Public Participation

Interested persons or organizations are invited to participate by submitting comments specifically on the following questions related to planning and infrastructure, resumption of passenger operations, and summary questions raised in this document:

Planning and Infrastructure

1. Given the challenges of eliminating COVID-19 on board cruise ships while operating with reduced crew on board during the period of the April 15, 2020 No Sail Order Extension, what methods, strategies, and practices should cruise ship operators implement to prevent COVID-19 transmission when operating with passengers?

2. How should cruise ship operators bolster their internal public health programs with public health experts and invest in a robust public health infrastructure to ensure compliance with measures to detect, prevent, and control the spread of COVID-19?

3. How should cruise ship operators ensure internal public health programs are involved in all levels of decision-making processes relating to passenger and crew operations, crew welfare and mental health, occupational health, food safety, potable and recreational water safety, outbreak prevention and management response, and illness surveillance?

4. What is the feasibility of conducting COVID-19 diagnostic testing using FDA-approved or authorized laboratory tests on board a cruise ship?

a. Should specimens be tested on board or should specimens be collected on board for commercial testing onshore?

b. How frequently should cruise ship operators test all passengers and crew?

c. What would be the anticipated financial cost of testing all passengers and crew?

5. Because reports of illness may lead to restrictions on crew activities, how should cruise ship operators encourage crew members to report mild symptoms of COVID-like illness to medical personnel?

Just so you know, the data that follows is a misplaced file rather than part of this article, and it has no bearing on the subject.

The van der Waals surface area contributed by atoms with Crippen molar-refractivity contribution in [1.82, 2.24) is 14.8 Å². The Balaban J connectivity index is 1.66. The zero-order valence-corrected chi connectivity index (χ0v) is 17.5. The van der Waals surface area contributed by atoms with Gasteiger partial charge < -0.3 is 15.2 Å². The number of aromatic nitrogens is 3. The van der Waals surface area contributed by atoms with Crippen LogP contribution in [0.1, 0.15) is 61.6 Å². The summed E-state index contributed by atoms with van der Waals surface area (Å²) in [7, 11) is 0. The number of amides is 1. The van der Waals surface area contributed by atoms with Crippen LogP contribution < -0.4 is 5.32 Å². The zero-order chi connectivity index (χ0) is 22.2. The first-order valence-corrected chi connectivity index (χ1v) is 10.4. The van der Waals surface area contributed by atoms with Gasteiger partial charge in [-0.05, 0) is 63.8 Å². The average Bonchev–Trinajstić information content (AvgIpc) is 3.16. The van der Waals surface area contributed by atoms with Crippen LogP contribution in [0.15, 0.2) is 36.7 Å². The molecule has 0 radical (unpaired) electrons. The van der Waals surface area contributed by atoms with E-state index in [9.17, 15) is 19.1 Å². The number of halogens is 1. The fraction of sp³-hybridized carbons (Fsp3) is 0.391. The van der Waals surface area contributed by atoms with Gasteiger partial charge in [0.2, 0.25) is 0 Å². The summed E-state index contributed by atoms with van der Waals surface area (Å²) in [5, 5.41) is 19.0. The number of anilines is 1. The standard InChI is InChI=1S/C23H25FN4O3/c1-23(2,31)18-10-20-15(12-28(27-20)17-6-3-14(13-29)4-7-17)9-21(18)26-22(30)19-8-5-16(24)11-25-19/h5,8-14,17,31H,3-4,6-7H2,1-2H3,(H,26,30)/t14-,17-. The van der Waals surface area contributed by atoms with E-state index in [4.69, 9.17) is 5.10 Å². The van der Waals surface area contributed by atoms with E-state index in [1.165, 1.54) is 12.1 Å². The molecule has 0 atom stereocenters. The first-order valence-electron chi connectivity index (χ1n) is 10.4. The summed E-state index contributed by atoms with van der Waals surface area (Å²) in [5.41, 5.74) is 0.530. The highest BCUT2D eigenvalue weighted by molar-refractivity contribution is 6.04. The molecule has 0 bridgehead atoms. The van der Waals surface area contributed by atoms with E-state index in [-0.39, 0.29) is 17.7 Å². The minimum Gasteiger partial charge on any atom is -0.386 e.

a. How should cruise ship operators encourage medical personnel to report these cases to CDC?

6. What should be the medical capacity to manage an outbreak or a severe case of COVID-19 on board the ship?

a. What arrangements should cruise ship operators have with private companies to transport and obtain medical care shoreside for passengers and crew with severe COVID-19?

7. What pre-arrangements should be made to ensure that all U.S. seaport communities will accept a returning ship after a COVID-19 outbreak is identified?

8. What plans should cruise ship operators have for operationalizing shoreside quarantine facilities in the event of a COVID-19 outbreak on board a ship, without exposing the public and without relying on Federal, State, or local resources?

9. Due to obstacles with commercial travel thus far, what pre-arrangements should cruise ship operators make with the airline industry to accept crew and passengers from ships not affected by COVID-19?

10. How should cruise ship operators address specific country travel restrictions that emerge as COVID-19 activity increases in geographical areas, such as

a. border closures preventing passengers and crew from repatriating?

b. seaport closures preventing porting of ships?

c. embarking passengers originating from countries with heightened COVID-19 activity?